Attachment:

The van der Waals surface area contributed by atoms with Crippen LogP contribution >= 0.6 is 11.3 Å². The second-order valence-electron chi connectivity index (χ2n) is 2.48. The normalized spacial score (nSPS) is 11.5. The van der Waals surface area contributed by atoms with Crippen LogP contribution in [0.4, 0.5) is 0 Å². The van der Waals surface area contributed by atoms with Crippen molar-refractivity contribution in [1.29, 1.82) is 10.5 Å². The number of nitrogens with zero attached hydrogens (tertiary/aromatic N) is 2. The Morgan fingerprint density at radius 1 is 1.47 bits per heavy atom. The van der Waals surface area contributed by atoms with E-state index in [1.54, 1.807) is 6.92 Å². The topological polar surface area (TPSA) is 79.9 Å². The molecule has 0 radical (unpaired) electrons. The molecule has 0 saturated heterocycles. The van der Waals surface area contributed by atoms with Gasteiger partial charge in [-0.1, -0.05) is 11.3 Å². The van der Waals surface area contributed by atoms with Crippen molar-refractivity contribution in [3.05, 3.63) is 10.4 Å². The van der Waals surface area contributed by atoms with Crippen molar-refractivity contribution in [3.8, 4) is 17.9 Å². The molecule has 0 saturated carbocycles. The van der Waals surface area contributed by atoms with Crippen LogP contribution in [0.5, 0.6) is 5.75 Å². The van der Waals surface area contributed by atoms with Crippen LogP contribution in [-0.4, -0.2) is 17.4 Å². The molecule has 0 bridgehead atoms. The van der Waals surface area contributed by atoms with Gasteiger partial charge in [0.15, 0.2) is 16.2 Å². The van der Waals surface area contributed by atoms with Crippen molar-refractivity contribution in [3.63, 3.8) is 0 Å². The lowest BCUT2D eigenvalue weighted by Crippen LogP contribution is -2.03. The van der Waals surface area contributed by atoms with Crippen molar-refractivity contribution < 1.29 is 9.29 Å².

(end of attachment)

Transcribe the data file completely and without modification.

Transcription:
The van der Waals surface area contributed by atoms with Crippen LogP contribution >= 0.6 is 11.3 Å². The second-order valence-electron chi connectivity index (χ2n) is 2.48. The normalized spacial score (nSPS) is 11.5. The van der Waals surface area contributed by atoms with Crippen LogP contribution in [0.4, 0.5) is 0 Å². The van der Waals surface area contributed by atoms with Crippen molar-refractivity contribution in [1.29, 1.82) is 10.5 Å². The number of nitrogens with zero attached hydrogens (tertiary/aromatic N) is 2. The Morgan fingerprint density at radius 1 is 1.47 bits per heavy atom. The van der Waals surface area contributed by atoms with E-state index in [1.54, 1.807) is 6.92 Å². The topological polar surface area (TPSA) is 79.9 Å². The molecule has 0 radical (unpaired) electrons. The molecule has 0 saturated heterocycles. The van der Waals surface area contributed by atoms with Gasteiger partial charge in [-0.1, -0.05) is 11.3 Å². The van der Waals surface area contributed by atoms with Crippen molar-refractivity contribution in [3.05, 3.63) is 10.4 Å². The van der Waals surface area contributed by atoms with Crippen molar-refractivity contribution in [3.8, 4) is 17.9 Å². The molecule has 0 saturated carbocycles. The van der Waals surface area contributed by atoms with Crippen LogP contribution in [0.5, 0.6) is 5.75 Å². The van der Waals surface area contributed by atoms with Crippen LogP contribution in [-0.4, -0.2) is 17.4 Å². The molecule has 0 bridgehead atoms. The van der Waals surface area contributed by atoms with Gasteiger partial charge in [0.15, 0.2) is 16.2 Å². The van der Waals surface area contributed by atoms with Crippen molar-refractivity contribution in [3.63, 3.8) is 0 Å². The lowest BCUT2D eigenvalue weighted by Crippen LogP contribution is -2.03. The van der Waals surface area contributed by atoms with Crippen molar-refractivity contribution < 1.29 is 9.29 Å².